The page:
You know that saving is important to the well-being and security of your family.
With Father’s Day on Sunday, you might be reflecting on all the ways you raise and care for your children. As a parent, you know that every move you make, from changing a diaper to deciding on a car, can impact your kids.
And while there’s certainly more to parenting than providing for your family financially, your fiscal decisions and habits undoubtedly affect your children.
Here’s my best financial advice to fathers who want to wield their budget and money management skills with their kids in mind.
Save for What’s Important
You know that saving is important to the well-being and security of your family. It’s harder to remember that the savings themselves don’t matter. What matters is the products of those savings: the experiences, security, and enjoyment that they allow.
- A vacation fund. Some of my best family memories come from vacations. A vacation provides quality family time away from day-to-day stresses and routines. Getaways don’t need to be extravagant, expensive, or extensive to be meaningful. From camping trips to extended family visits to international travel—vacations come in all shapes and sizes. The common denominator is sentimental value and fun family bonding.
- A college fund. A university education isn’t getting any cheaper, and students are graduating with more debt than ever before. Since a secondary education opens the door to a wealth of opportunity, one of the greatest investments you can make is in your children’s college educations. Your kids will be grateful for your contribution to their future success.
- A retirement fund. Your children want you to be happy and healthy. Investing in your own retirement will help to ensure that you can be there for your children down the road, in good spirits and in good health. (Retirement can also come with an auto insurance discount.)
Teach Your Kids Good Money Management Habits
If money is the root of all evil, then it’s a necessary one. Keeping your kids in the dark about money and fiscal responsibility will disservice them in the long run. Start to teach them good money management skills at a young age to set them up for sustainable lifelong habits.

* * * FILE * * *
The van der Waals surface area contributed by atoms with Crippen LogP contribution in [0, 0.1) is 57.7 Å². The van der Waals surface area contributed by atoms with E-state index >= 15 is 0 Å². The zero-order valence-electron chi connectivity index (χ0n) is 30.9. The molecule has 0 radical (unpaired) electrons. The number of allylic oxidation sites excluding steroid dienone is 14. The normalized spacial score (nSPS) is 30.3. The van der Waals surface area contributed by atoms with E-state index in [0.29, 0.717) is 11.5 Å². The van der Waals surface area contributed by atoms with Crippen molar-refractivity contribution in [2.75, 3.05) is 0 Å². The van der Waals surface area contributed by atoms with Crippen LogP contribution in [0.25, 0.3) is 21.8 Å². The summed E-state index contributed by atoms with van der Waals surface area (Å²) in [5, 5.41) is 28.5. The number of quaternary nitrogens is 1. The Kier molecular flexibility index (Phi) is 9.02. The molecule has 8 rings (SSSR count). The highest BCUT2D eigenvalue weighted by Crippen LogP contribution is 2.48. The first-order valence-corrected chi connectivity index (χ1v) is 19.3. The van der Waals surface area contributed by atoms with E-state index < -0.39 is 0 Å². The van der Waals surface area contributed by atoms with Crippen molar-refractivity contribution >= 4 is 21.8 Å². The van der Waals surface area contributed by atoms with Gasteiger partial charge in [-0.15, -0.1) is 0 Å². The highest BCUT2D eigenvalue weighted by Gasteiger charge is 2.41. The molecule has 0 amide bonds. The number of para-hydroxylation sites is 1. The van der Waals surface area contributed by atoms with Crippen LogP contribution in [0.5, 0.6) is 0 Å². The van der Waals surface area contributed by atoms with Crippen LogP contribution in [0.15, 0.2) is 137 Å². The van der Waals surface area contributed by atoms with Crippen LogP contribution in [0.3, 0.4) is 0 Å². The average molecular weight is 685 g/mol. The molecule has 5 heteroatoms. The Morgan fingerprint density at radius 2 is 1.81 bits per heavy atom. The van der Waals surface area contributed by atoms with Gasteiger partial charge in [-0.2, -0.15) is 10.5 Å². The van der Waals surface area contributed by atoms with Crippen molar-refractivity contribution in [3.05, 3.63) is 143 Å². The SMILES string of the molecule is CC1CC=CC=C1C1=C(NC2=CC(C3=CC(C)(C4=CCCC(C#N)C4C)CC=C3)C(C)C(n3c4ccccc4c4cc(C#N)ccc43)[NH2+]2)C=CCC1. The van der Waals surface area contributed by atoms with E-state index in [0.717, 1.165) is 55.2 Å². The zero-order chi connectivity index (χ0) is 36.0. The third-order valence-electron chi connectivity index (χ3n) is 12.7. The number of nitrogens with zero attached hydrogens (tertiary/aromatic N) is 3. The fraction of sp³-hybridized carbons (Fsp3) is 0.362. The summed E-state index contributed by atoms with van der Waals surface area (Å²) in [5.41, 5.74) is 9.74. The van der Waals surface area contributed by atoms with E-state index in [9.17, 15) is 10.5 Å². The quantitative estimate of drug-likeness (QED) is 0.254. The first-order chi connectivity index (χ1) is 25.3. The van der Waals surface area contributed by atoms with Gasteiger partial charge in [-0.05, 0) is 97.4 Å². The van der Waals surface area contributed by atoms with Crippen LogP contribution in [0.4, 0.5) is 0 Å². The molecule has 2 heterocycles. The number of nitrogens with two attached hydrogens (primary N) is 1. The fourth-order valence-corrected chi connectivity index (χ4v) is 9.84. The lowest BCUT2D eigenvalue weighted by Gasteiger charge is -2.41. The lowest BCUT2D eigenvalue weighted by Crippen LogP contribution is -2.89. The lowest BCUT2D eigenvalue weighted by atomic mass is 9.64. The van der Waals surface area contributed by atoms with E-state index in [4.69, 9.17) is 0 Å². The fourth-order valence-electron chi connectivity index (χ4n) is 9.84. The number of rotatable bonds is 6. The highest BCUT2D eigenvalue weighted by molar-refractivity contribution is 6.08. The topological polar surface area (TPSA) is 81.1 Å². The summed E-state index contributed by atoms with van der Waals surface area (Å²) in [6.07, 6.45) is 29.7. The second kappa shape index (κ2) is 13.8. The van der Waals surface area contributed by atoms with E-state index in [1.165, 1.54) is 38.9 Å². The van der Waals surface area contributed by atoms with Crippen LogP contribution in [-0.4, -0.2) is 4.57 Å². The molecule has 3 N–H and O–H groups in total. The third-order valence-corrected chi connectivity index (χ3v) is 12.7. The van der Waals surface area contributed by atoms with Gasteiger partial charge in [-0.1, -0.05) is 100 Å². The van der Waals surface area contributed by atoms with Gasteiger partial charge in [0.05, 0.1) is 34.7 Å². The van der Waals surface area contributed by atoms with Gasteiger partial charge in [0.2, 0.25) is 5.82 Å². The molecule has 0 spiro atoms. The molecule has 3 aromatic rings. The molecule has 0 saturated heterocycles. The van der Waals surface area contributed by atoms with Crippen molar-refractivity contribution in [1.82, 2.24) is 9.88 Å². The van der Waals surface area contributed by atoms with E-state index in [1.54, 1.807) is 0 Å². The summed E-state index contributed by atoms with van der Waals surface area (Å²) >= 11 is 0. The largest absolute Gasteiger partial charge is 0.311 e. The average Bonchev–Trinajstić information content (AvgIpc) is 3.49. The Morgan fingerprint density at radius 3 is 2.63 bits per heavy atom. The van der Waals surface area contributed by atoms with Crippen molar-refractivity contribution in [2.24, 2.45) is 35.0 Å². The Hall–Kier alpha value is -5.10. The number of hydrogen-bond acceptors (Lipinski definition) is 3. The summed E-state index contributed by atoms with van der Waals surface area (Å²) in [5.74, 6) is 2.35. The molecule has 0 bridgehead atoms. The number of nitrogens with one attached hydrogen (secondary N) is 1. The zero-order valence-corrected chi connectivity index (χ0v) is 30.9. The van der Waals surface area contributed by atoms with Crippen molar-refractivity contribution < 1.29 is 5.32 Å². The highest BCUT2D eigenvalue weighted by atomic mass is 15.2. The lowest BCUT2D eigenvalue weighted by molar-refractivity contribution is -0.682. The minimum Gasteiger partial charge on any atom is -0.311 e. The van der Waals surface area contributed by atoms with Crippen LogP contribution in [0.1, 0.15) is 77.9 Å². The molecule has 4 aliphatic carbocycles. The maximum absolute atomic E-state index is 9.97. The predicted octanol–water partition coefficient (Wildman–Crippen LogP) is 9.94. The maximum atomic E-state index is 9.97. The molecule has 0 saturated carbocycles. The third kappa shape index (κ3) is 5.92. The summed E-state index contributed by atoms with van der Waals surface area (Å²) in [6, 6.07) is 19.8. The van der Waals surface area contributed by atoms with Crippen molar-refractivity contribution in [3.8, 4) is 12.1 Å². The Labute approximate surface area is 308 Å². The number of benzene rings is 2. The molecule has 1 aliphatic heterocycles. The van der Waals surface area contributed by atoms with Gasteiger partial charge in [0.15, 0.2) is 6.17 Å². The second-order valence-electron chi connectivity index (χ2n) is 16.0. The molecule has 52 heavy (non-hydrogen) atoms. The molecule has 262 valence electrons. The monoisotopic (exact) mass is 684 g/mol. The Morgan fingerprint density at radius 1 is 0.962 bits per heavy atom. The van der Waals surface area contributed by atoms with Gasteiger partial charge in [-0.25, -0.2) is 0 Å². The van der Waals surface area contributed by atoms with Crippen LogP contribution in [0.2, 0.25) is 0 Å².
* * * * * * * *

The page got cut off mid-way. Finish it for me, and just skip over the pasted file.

Start to teach them good money management skills at a young age to set them up for sustainable lifelong habits.
Open a savings account for your child when they’re young, and when they’re a bit a older, open up a checking account. Teach them how to keep track of what they spend and how to use a checkbook. For a present one year, buy them stocks or bonds so that they can learn firsthand how the market and interest works.
Hold your kids responsible for managing their money (or some of it). Give them an allowance so they can personally save up for "want" items. This will teach them the value of money, saving, and long-term gratification.
Help them find their own source of income when the time comes. Encourage them to get a summer job when they’re in junior high or high school. You can help by giving them feedback on their resume and telling them about the job that you had when you were their age (they’ll get a kick out of it).
Chances are, your children will learn the most about money and how to use it in their own home. Rise to the occasion and teach them good habits.
Involve Your Kids in the Household Budget
Being transparent about your household budget will benefit your family. Include each family member in a discussion about money-related priorities rather than assuming what your kids want and expect when it comes to household spending.
You may find that your kids are willing to make compromises and sacrifices in some areas of expense or entertainment, like cable television, in order to have something that’s more important to them, like a family trip. You know it better than anyone: your kids are smart. And they may capable of understanding more than you think, including what they want family funds to go towards. By giving your kids a say in budget priorities, you prioritize your kids.
Don’t Forget the Basics
Your fatherly duties are demanding, but don’t overlook these finance basics:
- Get proper insurance. Look at your insurance as an investment—in your own savings, health, and family—rather than as an expense.
- Pay the bills on time. Getting behind on paying bills can cause unnecessary expenses and hassles.
- Automate your budgeting. Useful budgeting tools can save you time that is better spent with your family. Try Mint.com or a smartphone app.
- Future fathers, don’t underestimate the expense of kids.
Money can’t buy happiness, but handling it well can ensure that your children feel loved, included, independent, and confident. For Dad, that’s pretty close to happiness.
Photo credit (top photo): Matthew Dinkel
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